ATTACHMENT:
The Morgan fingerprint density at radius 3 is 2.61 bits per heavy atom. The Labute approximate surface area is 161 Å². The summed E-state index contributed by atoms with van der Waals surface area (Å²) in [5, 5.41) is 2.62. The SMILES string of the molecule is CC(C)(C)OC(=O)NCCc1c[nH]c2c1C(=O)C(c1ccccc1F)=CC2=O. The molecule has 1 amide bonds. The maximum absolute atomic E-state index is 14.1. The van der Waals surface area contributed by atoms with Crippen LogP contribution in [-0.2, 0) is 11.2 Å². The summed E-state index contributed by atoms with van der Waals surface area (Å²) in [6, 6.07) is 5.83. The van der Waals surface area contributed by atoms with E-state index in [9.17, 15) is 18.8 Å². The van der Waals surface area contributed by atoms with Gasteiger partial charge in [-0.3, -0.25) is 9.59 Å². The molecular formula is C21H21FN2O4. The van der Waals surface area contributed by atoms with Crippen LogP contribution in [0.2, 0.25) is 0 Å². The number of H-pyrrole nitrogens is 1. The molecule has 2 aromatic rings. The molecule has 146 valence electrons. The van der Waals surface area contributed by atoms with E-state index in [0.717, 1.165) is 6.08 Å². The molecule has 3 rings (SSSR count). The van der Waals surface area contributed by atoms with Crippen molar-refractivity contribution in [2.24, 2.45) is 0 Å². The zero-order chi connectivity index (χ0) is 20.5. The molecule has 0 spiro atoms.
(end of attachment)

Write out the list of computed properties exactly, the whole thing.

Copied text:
The Morgan fingerprint density at radius 3 is 2.61 bits per heavy atom. The Labute approximate surface area is 161 Å². The summed E-state index contributed by atoms with van der Waals surface area (Å²) in [5, 5.41) is 2.62. The SMILES string of the molecule is CC(C)(C)OC(=O)NCCc1c[nH]c2c1C(=O)C(c1ccccc1F)=CC2=O. The molecule has 1 amide bonds. The maximum absolute atomic E-state index is 14.1. The van der Waals surface area contributed by atoms with Crippen LogP contribution in [-0.2, 0) is 11.2 Å². The summed E-state index contributed by atoms with van der Waals surface area (Å²) in [6, 6.07) is 5.83. The van der Waals surface area contributed by atoms with E-state index in [9.17, 15) is 18.8 Å². The van der Waals surface area contributed by atoms with Gasteiger partial charge in [-0.3, -0.25) is 9.59 Å². The molecular formula is C21H21FN2O4. The van der Waals surface area contributed by atoms with Crippen LogP contribution in [0.2, 0.25) is 0 Å². The number of H-pyrrole nitrogens is 1. The molecule has 2 aromatic rings. The molecule has 146 valence electrons. The van der Waals surface area contributed by atoms with E-state index in [0.717, 1.165) is 6.08 Å². The molecule has 3 rings (SSSR count). The van der Waals surface area contributed by atoms with Crippen molar-refractivity contribution in [2.24, 2.45) is 0 Å². The zero-order chi connectivity index (χ0) is 20.5. The molecule has 0 spiro atoms.